There is no word θυμὠ (or it simply has no meaning). However, the passive is very much used as you can see how remember can be an important word. You can recognize that it is B2 from the ά in θυμάμαι. Try to say:
?She remembers it.|Το θυμάται.
The formal you is the same as the plural you so you can already ask:
?Why don’t you guys don’t remember it?|Γιατί δεν το θυμάστε;
Nice. Then there is another word which is very important to Greek:
Greek for I sleep is κοιμάμαι.
That’s the only way to say I sleep and you can’t help it - you have to use the passive. The idea is that when you are sleeping you are doing sleep to yourself or something like that... whatever the case, there is no κοιμὠ either, just κοιμάμαι. How would you say:
?she is sleeping|κοιμάται
?I am not sleeping yet.|Ακόμα δεν κοιμάμαι.
I think you get the idea. The other two words of the same category are λυπάμαι which means I am sorry and φοβάμαι which comes from the same root as phobia (claustrophobia, for example) and means I fear (I am afraid). Awesome words like that are one of the reasons for learning Modern Greek.
If you want to say a negative command you just say the word in the present tense and use μην in front of it. How would you say don’t fear or more fit for English:
?don’t be afraid|μην φοβάσαι
Very good. With this, we now know how to use the golden endings for all the major medio-passive Greek verbs in the present...
But... there’s a small but important exception. You remember that I told you that the key for A was ε. Well, that is true for all the golden forms but one...
The key for A category verbs only for the I form is ο instead of ε!
It is just for that ending... That’s it. So let’s get back to φέρω for I carry... Remember, that if you make it into passive, it starts meaning carry oneself or, as it is understood in Greek, behave oneself. First, how would you say:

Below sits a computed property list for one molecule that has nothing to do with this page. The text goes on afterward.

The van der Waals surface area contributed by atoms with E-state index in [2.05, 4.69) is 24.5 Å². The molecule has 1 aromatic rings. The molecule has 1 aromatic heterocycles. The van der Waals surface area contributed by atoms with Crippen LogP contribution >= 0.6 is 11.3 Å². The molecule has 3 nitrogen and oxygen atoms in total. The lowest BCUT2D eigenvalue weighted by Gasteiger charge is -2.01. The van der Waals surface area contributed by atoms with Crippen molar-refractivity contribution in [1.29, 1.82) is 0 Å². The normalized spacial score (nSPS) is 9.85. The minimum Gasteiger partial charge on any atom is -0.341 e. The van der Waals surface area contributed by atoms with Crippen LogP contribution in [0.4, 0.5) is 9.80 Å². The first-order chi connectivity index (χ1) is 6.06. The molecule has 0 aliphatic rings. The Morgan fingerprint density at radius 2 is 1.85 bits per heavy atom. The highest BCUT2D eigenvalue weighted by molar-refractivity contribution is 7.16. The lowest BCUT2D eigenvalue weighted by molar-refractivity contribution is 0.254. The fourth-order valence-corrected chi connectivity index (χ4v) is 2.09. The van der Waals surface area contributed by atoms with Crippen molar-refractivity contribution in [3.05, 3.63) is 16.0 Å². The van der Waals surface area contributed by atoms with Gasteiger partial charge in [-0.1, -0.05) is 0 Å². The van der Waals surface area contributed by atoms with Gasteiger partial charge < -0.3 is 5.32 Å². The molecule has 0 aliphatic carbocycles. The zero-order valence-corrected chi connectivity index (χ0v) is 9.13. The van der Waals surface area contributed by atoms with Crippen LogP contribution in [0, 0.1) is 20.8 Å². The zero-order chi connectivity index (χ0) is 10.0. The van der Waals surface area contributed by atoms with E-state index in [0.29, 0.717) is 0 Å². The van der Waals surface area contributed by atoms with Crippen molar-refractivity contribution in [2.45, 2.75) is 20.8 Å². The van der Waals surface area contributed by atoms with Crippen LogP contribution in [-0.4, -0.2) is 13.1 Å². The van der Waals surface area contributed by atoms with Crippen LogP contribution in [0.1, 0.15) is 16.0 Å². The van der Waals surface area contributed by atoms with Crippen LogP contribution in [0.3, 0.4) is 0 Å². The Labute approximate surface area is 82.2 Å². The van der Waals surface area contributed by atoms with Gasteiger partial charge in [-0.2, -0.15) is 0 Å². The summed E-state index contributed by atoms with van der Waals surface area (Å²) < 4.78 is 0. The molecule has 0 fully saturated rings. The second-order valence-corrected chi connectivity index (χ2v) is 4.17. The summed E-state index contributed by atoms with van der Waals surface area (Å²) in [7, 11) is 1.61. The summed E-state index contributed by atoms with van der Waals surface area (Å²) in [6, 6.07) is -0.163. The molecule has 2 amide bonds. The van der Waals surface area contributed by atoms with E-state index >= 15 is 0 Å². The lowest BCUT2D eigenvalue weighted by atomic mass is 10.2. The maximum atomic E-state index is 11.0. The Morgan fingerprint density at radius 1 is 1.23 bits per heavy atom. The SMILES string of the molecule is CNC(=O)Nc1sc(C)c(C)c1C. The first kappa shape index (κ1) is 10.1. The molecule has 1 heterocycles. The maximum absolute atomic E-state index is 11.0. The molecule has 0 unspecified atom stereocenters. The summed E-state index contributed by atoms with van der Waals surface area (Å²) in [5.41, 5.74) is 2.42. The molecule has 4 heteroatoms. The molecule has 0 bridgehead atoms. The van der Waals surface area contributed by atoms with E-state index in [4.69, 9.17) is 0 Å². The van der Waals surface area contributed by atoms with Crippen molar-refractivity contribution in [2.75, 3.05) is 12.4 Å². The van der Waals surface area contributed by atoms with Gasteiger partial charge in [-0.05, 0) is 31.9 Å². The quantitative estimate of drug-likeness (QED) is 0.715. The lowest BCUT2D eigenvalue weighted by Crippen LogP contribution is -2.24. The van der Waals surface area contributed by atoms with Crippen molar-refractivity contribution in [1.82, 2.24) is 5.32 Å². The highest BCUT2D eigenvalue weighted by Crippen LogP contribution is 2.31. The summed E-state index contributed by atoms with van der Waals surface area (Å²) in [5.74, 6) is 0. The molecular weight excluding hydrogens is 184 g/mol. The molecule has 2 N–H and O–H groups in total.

?You behave yourself well.|Φέρεσαι καλά.
And then take the exception above into account when saying:
?I behave myself very well.|Φέρομαι πολύ καλά.
Right. You would expect it to be φέρεμαι but it is not due to the exception. Remember Βλἐπω for I see. How would you take into account the same exception to say:
?I am seen|Βλέπομαι
This exception is actually intuitive because by having o instead of ε because in speech you have the same ω sound from Βλἐπω and just add the μαι. In speech, that’s intuitive.
Alrigh then, then there’s another half-exception which I am not sure is worth mentioning... but just so you know. The same key for I for the first person of the B2 conjugation can sometimes be encountered as ούμαι instead of άμαι although the other forms stay the same. This is because some people use it with the archaic ending ούμαι but actually many people prefer to use άμαι like it should be and just forget about ούμαι.
So to recap what we have learned in the first two lessons so far:
The golden endings are μαι for me, σαι for you, ται for he/she and στε for you guys/you formal.
The keys are ε for A (with an exception of o for μαι), ιέ for B1 and ά for B2.
Stay tuned because we will soon learn how to use the silver endings and then move onto the other tenses (the past, the future) of the passive voice.Next lesson >